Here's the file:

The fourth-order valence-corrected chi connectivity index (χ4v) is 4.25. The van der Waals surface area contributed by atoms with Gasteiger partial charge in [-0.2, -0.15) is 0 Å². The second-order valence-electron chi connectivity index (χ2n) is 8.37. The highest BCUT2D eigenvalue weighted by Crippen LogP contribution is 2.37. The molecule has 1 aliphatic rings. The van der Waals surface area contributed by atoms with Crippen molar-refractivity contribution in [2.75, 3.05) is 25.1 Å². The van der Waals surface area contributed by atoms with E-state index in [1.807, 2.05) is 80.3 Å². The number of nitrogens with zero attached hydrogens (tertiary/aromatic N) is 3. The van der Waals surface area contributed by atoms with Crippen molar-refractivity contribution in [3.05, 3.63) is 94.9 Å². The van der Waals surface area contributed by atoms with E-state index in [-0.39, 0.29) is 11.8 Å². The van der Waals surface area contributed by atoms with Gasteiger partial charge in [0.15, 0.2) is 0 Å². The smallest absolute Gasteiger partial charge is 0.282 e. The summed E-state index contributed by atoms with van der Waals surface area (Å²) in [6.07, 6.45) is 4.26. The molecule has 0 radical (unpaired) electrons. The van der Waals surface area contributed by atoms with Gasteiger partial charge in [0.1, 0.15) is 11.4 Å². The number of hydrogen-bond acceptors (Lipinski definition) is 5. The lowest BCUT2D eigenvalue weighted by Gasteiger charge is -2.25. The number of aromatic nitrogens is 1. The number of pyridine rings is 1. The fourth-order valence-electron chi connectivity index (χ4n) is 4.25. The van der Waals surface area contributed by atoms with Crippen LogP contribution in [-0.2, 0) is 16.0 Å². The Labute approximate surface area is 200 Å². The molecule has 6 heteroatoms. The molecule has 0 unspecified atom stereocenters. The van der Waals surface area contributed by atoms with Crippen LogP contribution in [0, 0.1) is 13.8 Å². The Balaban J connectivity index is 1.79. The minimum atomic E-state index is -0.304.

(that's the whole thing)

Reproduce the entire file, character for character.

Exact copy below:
The fourth-order valence-corrected chi connectivity index (χ4v) is 4.25. The van der Waals surface area contributed by atoms with Gasteiger partial charge in [-0.2, -0.15) is 0 Å². The second-order valence-electron chi connectivity index (χ2n) is 8.37. The highest BCUT2D eigenvalue weighted by Crippen LogP contribution is 2.37. The molecule has 1 aliphatic rings. The van der Waals surface area contributed by atoms with Crippen molar-refractivity contribution in [2.75, 3.05) is 25.1 Å². The van der Waals surface area contributed by atoms with E-state index in [1.807, 2.05) is 80.3 Å². The number of nitrogens with zero attached hydrogens (tertiary/aromatic N) is 3. The van der Waals surface area contributed by atoms with Crippen molar-refractivity contribution in [3.05, 3.63) is 94.9 Å². The van der Waals surface area contributed by atoms with E-state index in [-0.39, 0.29) is 11.8 Å². The van der Waals surface area contributed by atoms with Gasteiger partial charge in [0.15, 0.2) is 0 Å². The smallest absolute Gasteiger partial charge is 0.282 e. The summed E-state index contributed by atoms with van der Waals surface area (Å²) in [6.07, 6.45) is 4.26. The molecule has 0 radical (unpaired) electrons. The van der Waals surface area contributed by atoms with Gasteiger partial charge in [0.1, 0.15) is 11.4 Å². The number of hydrogen-bond acceptors (Lipinski definition) is 5. The lowest BCUT2D eigenvalue weighted by Gasteiger charge is -2.25. The number of aromatic nitrogens is 1. The number of pyridine rings is 1. The fourth-order valence-electron chi connectivity index (χ4n) is 4.25. The van der Waals surface area contributed by atoms with Crippen LogP contribution in [-0.2, 0) is 16.0 Å². The Labute approximate surface area is 200 Å². The molecule has 6 heteroatoms. The molecule has 0 unspecified atom stereocenters. The van der Waals surface area contributed by atoms with Crippen LogP contribution in [0, 0.1) is 13.8 Å². The Balaban J connectivity index is 1.79. The minimum atomic E-state index is -0.304.